Friday, October 9, 2015

Second Time and Lots of Charm: Up (and Down) Mount Pinos

Date: August 14, 2015
Place: Mt. Pinos, Frazier Park, California
Coordinates: 34.813477, -119.126516
Length: 4 miles up and down
Level: easy to moderate

Our first attempt to hike up Mt. Pinos was on the 2015 Spring Break, following our visit of Carrizo Plain NM. When we arrived at the parking lot we were met by harsh weather and decided to abort, swinging by the west Pinnacles on the way home.
Last August I had the opportunity to go back to Mt. Pinos, this time without Papa Quail, who was away on separate business. The chikas and I were returning north after visiting friends in Southern California. I planned to cover the distance in two days, one for a hike and the next for the beach. The night between I wanted to camp at the Valle Vista Campground.
Mt. Pinos is 8,848' high and can get a fine winter snow cover that attracts area cross-country skiers. The road pavement up the mountain ends in a base camp parking lot, about 2 miles shy of the summit.
Last April the lot was deserted. When I arrived there on August 14, there were many trailers and RVs parked about in no apparent order, and in between the vehicles stood numerous telescopes of various sizes. That night would be the third in a row that a strong meteor shower was expected.

By the time we arrived at the parking lot of Mt. Pinos, 2 miles shy of the summit, the chikas were in hearing Nature's call quite loudly. The long line of porta-potties that I saw there on April was gone so, ignoring the red patch of scarlet bugle penstemons by the parking lot, I  hurried the chikas down the 200 yards' path to the nearby campground.
I didn't ignore them on the way back: Scarlet Bugler Penstemon (Penstemon centranthifolius)
I probably wouldn't have mentioned our little restroom diversion if not for two things, one being the nasty litter of human waste around the parking lot (goddamit! the restrooms arejuast 200 yards away! and even if you cannot hold it that far, you shouldn't be leaving it out like that! Bury it and pack out the toilet paper! Yuck!)

The other reason was quite a nice surprise and that was a sole yellow-flowering penstemon that stood out in a field of regular red ones. Because we were in a hurry to get to the campground I took just a quick photograph, hoping to take better shots on our return. Unfortunately on our way back to the parking lot and trailhead I was too busy trying to resolve a conflict between the chikas and missed that unique specimen.
Penstemon sp.
Back at the parking lot we got our backpacks and started up to the summit. The trail is a broad dirt road that's easy to follow all the way up. We went up and down that same trail.
Our hike from Mt. Pinos Base Camp (the right end) to the summit (the left end) marked in yellow.
The altitude isn't a problem there and the trail ascends in a mild slope through an open forest of (mostly) pine trees.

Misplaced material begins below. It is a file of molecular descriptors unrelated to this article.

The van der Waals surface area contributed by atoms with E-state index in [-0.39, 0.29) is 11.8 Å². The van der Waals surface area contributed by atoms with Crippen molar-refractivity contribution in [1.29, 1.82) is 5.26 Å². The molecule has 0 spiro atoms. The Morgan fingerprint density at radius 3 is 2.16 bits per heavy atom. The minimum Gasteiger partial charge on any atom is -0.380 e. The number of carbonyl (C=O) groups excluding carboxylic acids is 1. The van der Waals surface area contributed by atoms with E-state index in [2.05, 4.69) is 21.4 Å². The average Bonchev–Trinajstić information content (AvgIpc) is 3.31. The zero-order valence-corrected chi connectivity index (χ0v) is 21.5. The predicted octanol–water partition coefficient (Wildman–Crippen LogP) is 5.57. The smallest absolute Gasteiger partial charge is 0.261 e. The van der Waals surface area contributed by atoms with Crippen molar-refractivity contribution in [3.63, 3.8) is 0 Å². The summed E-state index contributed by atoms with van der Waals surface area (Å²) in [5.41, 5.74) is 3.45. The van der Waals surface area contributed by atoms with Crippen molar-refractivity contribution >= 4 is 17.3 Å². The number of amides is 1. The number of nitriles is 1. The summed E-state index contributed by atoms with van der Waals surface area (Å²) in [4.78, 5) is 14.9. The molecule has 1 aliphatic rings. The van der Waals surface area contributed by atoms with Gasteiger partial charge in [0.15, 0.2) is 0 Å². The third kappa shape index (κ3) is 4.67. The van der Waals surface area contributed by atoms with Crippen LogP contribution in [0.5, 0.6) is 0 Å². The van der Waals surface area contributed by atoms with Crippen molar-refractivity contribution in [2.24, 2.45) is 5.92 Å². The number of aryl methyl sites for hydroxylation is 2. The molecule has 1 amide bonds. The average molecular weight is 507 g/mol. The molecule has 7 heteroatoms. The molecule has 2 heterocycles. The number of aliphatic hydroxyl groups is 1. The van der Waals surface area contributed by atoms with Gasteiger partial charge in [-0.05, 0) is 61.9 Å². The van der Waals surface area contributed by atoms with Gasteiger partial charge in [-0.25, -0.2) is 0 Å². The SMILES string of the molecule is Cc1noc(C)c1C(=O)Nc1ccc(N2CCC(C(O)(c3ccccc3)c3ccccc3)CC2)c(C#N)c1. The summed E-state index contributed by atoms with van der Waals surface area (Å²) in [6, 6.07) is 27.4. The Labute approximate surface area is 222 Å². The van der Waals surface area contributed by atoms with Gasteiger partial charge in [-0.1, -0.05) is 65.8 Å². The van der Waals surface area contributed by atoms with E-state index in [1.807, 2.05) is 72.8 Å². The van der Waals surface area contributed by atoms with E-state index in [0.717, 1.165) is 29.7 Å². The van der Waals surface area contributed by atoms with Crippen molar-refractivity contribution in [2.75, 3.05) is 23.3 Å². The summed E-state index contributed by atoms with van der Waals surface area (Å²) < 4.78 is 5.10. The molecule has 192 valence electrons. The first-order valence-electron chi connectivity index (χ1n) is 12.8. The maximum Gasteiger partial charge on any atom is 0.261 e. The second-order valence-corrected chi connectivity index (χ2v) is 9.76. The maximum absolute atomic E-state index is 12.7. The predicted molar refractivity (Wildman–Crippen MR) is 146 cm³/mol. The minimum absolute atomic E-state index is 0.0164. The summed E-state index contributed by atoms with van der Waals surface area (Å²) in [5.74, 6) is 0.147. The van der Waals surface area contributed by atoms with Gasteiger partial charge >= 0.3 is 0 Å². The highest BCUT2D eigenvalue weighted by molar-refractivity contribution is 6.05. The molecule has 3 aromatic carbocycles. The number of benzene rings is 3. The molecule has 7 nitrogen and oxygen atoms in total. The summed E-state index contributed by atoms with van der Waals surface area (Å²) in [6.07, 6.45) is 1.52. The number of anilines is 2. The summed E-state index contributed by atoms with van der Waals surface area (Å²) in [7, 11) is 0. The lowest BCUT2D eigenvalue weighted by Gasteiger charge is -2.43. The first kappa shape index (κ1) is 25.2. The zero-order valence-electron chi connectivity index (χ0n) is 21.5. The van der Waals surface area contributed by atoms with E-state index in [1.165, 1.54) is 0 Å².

Still, the chikas started complaining almost from the start. We didn't even make it to half a mile before we had to stop for them to rest and snack and for me to breath deeply and say 'ohm' a lot.
A great place to take a break

A good, natural forest showcases quite a few tree personalities. While oaks are usually more expressive, the pines of Mt. Pinos can be quite wild in appearance too.

Within a mile the trail leveled almost completely and we walked out of the woods and into a large meadow painted intense yellow with rabbitbrush.

There are several species of rabbitbrush in that area, and I believe I have identified two of them in that meadow. The differences are slight, making it a challenge to tell the species apart.
Parry's Rabbitbrush (Ericameria parryi) and bee
There were many bees about the rabbitbrush, all of them solitary bees. Younger chika was a bit worried about them, but I reassured here that the bees had no interest in her whatsoever. They were into rabbitbrush, not roses.
Stickyleaf Rabbitbrush (Chrysothamnus viscidiflorus) and bee
We did not see any actual rabbits there, although I'm quite sure they were somewhere around.
Bees weren't the only creatures with interest in rabbitbrush. Elder chika found a big caterpillar chewing on the plant. 

Although the trail was much easier we had slowed down considerably when crossing the meadow. There was so much to see there! Although not as high as the Sierra Neveda, Mt. Pinos is high enough for having an excellent bloom in mid-August.
Bunchleaf Penstemon (Penstemon heterophyllus)
There were quite a few lupines in that meadow, well spaced between the rabbitbrush. Some of them were already past peak bloom.
Pacific Lupine (Lupinus lepidus)
And others were still going strong.
Sickle-seed Lupine (Lupinus albicaulis)
A narrow  trail split off the main trail and lead to a nearby hilltop. I beckoned the chiks and we followed the trail to the tip.
A perfect meditation point
While I would have loved to sit there quietly and contemplate, the chikas were restless and after looking around a bit we strolled back to the summit trail and continued up.
Rabbitbrush is the perfect color match for Indian Paintbrush
Rabbitbrush is a perfect color partner to any other flower color. Every color pairing works with it.
Tall Stephanomeria (Stephanomeria virgata var. pleurocarpa)
As we went on the chikas started another argument that quickly escalated in tones. I hurried to find a suitable diversion for each of them. Elder chika would have been happy to find me birds to photograph, but none of the happy chirpers in the brush would show themselves so she settled for looking for gems.
Not a gem, but pretty and shiny nonetheless.